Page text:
For historical reasons, Gauche has three
import forms; the original
import, and the hybrid
Usually it is clear that the code is written in traditional Gauche
or in R7RS, and usage of
import is typically idiomatic, so there’s
not much confusion in practice. Only when you talk about
outside of code, you might need to specify which one you’re talking.
import is what we described
the previous section (see Traveling between two worlds back and forth).
It understands both of Gauche’s
So what you really need to know is the first two.
Gauche’s module system design is inherited from STk, and we’ve been
import for purely name-space level operation; that is,
it assumes the module you import from already exists in memory.
Loading a file that defines the module (if necessary) is
done by separate primitives,
require. In most cases one file
defines one module, and using that module means
require it then
import it (it’s so common that Gauche has a macro for it—
However, separating those two sometimes comes handy when you need
some nontrivial hacks. See Using modules, for the details of
R7RS leaves out the relation between modules (libraries) and files
in order to give implementation freedom. If necessary, its
must load a file implicitly and transparently. So R7RS’s
is semantically Gauche’s
import only appears at the beginning of the Scheme
scripts. It finds out whether the script is in the traditional Gauche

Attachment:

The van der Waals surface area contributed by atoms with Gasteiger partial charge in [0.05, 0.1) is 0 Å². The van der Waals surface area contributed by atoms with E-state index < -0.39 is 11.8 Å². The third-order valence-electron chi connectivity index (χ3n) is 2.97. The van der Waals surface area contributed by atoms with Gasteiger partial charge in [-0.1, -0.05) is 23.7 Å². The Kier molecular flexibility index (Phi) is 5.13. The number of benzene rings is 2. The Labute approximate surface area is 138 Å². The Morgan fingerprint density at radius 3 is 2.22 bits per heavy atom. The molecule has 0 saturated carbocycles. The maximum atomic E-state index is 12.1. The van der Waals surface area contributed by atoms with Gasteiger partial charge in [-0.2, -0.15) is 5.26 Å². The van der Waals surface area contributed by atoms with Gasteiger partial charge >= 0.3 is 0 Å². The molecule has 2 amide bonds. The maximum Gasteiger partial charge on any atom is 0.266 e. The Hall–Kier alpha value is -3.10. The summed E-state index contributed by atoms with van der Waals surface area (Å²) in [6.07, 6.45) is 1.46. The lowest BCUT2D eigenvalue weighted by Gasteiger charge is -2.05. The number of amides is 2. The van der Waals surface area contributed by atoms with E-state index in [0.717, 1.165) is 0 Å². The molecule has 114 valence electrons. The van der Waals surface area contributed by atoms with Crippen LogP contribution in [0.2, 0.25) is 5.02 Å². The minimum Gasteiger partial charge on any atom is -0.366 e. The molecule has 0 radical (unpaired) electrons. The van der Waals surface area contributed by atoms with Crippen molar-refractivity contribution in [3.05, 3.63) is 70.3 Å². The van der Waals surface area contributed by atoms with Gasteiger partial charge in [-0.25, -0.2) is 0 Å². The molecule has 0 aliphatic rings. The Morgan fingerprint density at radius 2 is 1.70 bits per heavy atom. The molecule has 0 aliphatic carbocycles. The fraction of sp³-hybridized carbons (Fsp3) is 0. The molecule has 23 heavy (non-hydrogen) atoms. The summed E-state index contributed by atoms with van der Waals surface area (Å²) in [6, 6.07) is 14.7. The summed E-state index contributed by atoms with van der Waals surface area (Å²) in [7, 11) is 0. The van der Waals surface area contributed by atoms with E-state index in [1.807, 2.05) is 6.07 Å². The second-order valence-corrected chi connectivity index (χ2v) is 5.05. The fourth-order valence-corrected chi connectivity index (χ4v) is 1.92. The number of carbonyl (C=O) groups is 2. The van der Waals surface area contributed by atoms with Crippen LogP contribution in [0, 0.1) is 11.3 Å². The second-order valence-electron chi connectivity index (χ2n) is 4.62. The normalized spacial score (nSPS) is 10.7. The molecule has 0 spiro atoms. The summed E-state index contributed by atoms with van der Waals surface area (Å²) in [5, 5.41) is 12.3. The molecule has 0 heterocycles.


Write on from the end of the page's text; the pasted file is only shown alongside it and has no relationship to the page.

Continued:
code or in the R7RS code. See Traveling between two worlds back and forth, for the details.
Now we’ll explain R7RS
[R7RS] Imports libraries specified by import-specs. What R7RS calls libraries are what Gauche calls modules; they’re the same thing.
R7RS libraries are named by a list of symbols or integers,
(scheme base) or
It is translated to Gauche’s module name by joining the symbols
by periods; so, R7RS
(scheme base) is Gauche’s
data.queue is available as
(data queue) in R7RS. To use those two libraries,
R7RS program needs this form at the beginning.
(import (scheme base) (data queue))
It works just like Gauche’s
use forms; that is, if the named
module doesn’t exist in the current process, it loads the file; then
the module’s exported bindings become visible from the current module.
(use scheme.base) (use data.queue)
(You may wonder what if R7RS library uses symbols with periods in them. Frankly, we haven’t decided yet. It’ll likely be that we use some escaping mechanism; for the time being you’d want to stick with alphanumeric characters and hyphens as possible.)
Just like Gauche’s
use, you can select which symbols to be
imported (or not imported), rename specific symbols, or add
prefix to all imported symbols. The formal syntax
of R7RS import syntax is as follows:
<import declaration> : (import <import-set> <import-set> ...) <import-set> : <library-name> | (only <import-set> <identifier> <identifier> ...) | (except <import-set> <identifier> <identifier> ...) | (prefix <import-set> <identifier>) | (rename <import-set> (<identifier> <identifier>) (<identifier> <identifier>) ...) <library-name> : (<identifier-or-base-10-integer> <identifier-or-base-10-integer> ...)